What Can I Expect from the June Course on The Bahá’í Faith: A Comprehensive Introduction?

Some of the questions that students considering the Wilmette Institute course The Bahá’í Faith: A Comprehensive Introduction ask are these: 

  • Does this course teach about the Bahá’í Faith from its beginning to the present day?
  • Would this course be appropriate for my friend who is not a Bahá’í?
  • Could I obtain college credit for a course about the history of the Bahá’í Faith?

The answers are Yes , Yes, and Yes.

Yes, the fourteen-week course The Bahá’í Faith: A Comprehensive Introduction, beginning June 15, 2013, covers the history and teachings of the Faith from its beginning in the mid-nineteenth century to the present day.

Yes, the course is appropriate for your friend who is not a Bahá’í—or for anyone wishing a basic overview of the Faith. It is also perfect for new Bahá’ís wanting to learn more about the religion they have accepted. And it is a good refresher course for veteran Bahá’ís wishing to refresh and deepen their understanding of their faith.

Yes, you may be able to obtain college or university credits for the course. The Wilmette Institute staff will work with you and your college or university on the paperwork required by such institutions.

What Does the Course Cover?

By now you may be asking another question: What does the course cover? 

The Bahá’í Faith: A Comprehensive Introduction begins with a discussion of the definition of religion and an introduction to Islam, which bears the same relationship to the Bahá’í Faith as Christianity does to Judaism.

Then a succession of units discuss the history of the Bahá’í Faith through the missions of Bahá’u’lláh and the Báb (the twin Founders of the Faith) and the lives of ‘Abdu’l-Bahá (the Center of Bahá’u’lláh’s covenant), and of Shoghi Effendi (the Guardian of the Bahá’í Faith).

Three additional units cover Bahá’í teachings, the organization of the Bahá’í community, and how it functions in the present day. The final unit explores the Bahá’í Faith on the internet and in blogs, including Bahá’í writings available on the Web.

A wide variety of authors are represented in the readings for the course. The authoritative Bahá’í writings figure prominently. But there are also reading by educators and scholars, including Moojan Momen, John Hatcher, Duane Troxel, Marzieh Gail, Amin Banani, and Geoffry Marks.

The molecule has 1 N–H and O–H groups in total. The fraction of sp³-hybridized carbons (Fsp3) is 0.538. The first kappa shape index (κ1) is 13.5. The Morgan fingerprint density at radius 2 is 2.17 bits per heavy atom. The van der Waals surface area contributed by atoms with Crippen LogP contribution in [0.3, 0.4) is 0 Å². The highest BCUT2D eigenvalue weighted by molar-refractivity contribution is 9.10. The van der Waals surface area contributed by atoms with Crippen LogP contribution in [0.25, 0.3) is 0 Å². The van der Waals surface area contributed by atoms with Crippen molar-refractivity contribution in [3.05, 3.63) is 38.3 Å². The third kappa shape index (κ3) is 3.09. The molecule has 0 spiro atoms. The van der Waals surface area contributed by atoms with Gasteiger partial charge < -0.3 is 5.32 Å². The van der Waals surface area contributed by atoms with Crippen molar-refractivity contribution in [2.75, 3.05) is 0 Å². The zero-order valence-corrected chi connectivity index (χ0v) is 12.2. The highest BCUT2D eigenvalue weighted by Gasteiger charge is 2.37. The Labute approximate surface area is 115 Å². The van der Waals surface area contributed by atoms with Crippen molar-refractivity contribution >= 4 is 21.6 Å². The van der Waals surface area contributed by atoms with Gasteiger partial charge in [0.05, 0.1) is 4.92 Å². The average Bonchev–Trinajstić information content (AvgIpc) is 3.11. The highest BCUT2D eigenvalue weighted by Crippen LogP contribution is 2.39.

What Have Students Said about the Course?

Students who took The Bahá’í Faith: An Introduction in 2010 had much to say about what they learned in the course. Here are some samples:

Susan Brown, Ann Arbor, Michigan

“I have a greater appreciation for the relationship of Islam to the Bahá’í Faith after exposure to the materials in this course. They were well chosen.

“I have a better understanding about the concept of each Manifestation abrogating the laws of the previous dispensation and about the difficulty each Manifestation has had in being recognized and accepted by the believers in the previous dispensation. The readings in this course gave me a more integrated understanding of progressive revelation and the principles of One God and One Religion. 

“I feel deepened on the background of the key figures in the history or the Faith and feel the readings chosen for these units were excellent. As I now have a copy of these readings, I can refer to them in the future and reread them for more insight.

“I now understand the Covenant much better after reading the Will and Testament of ‘Abdu’l-Bahá. It made me sad to read about how He was treated by those closest to Him; but He certainly took care of the Faith, and this document [His Will and Testament] makes that crystal clear. I am glad it was included in the readings.

“The unit on the Internet was fun—I discovered quite a few sites of which I was not aware. I am especially glad to be introduced to the Bahá’í Portal on Wikipedia. Working in a library, I am quite a proponent of this site and have a lot of respect for the hard work that people put in to the site and the information.

Barb L’Heureux, LaCrosse, Wisconsin

The first course that I have taken where a non-Bahá’í or two took part. Sometimes amazed at the marvelous insight that was provided and yet somewhat shocked by the strong skeptical tone that was taken. Found the response of the moderators very reasoned, calm, and non-reactive. Set a good example for the types of teaching that can occur in most any context.

Re-awakened the skill of reading the Bahá’í writings of the Faith on a daily basis and experiencing the relief gained and respite from the sometimes overwhelming problems our 7 billion people on earth face. Refreshed practice of daily prayer and working towards a more meditative practice as well.

Jo Ann Asadpour,  Pennington, New Jersey

I learned about the station of Shoghi Effendi, which helps me understand his letters to Bahá’ís better and also their significance. The remainder of the material I already knew, but it was great to read about it again.